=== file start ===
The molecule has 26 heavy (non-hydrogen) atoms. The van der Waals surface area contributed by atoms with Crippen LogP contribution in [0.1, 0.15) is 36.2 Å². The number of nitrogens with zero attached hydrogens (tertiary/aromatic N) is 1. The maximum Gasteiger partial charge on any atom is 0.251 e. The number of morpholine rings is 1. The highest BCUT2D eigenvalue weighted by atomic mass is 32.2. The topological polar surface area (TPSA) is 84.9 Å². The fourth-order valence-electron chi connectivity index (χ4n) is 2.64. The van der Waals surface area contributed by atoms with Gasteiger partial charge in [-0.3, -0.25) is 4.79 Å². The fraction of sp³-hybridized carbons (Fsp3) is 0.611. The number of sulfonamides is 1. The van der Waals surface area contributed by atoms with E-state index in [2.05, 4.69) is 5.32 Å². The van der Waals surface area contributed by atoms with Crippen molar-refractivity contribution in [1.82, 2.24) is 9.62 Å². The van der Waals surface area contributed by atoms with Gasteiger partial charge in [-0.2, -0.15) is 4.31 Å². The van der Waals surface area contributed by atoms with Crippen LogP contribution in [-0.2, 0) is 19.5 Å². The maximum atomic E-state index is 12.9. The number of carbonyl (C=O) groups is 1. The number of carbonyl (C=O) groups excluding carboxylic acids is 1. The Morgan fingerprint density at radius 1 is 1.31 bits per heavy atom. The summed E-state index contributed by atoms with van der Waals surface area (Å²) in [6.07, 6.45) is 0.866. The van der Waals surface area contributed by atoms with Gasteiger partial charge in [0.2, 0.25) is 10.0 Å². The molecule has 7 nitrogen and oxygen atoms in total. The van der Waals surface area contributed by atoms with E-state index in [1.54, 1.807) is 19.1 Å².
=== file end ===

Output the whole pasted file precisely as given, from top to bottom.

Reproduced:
The molecule has 26 heavy (non-hydrogen) atoms. The van der Waals surface area contributed by atoms with Crippen LogP contribution in [0.1, 0.15) is 36.2 Å². The number of nitrogens with zero attached hydrogens (tertiary/aromatic N) is 1. The maximum Gasteiger partial charge on any atom is 0.251 e. The number of morpholine rings is 1. The highest BCUT2D eigenvalue weighted by atomic mass is 32.2. The topological polar surface area (TPSA) is 84.9 Å². The fourth-order valence-electron chi connectivity index (χ4n) is 2.64. The van der Waals surface area contributed by atoms with Gasteiger partial charge in [-0.3, -0.25) is 4.79 Å². The fraction of sp³-hybridized carbons (Fsp3) is 0.611. The number of sulfonamides is 1. The van der Waals surface area contributed by atoms with E-state index in [2.05, 4.69) is 5.32 Å². The van der Waals surface area contributed by atoms with Crippen molar-refractivity contribution in [1.82, 2.24) is 9.62 Å². The van der Waals surface area contributed by atoms with Gasteiger partial charge in [-0.2, -0.15) is 4.31 Å². The van der Waals surface area contributed by atoms with Crippen LogP contribution in [-0.2, 0) is 19.5 Å². The maximum atomic E-state index is 12.9. The number of carbonyl (C=O) groups is 1. The number of carbonyl (C=O) groups excluding carboxylic acids is 1. The Morgan fingerprint density at radius 1 is 1.31 bits per heavy atom. The summed E-state index contributed by atoms with van der Waals surface area (Å²) in [6.07, 6.45) is 0.866. The van der Waals surface area contributed by atoms with Gasteiger partial charge in [0.2, 0.25) is 10.0 Å². The molecule has 7 nitrogen and oxygen atoms in total. The van der Waals surface area contributed by atoms with E-state index in [1.54, 1.807) is 19.1 Å².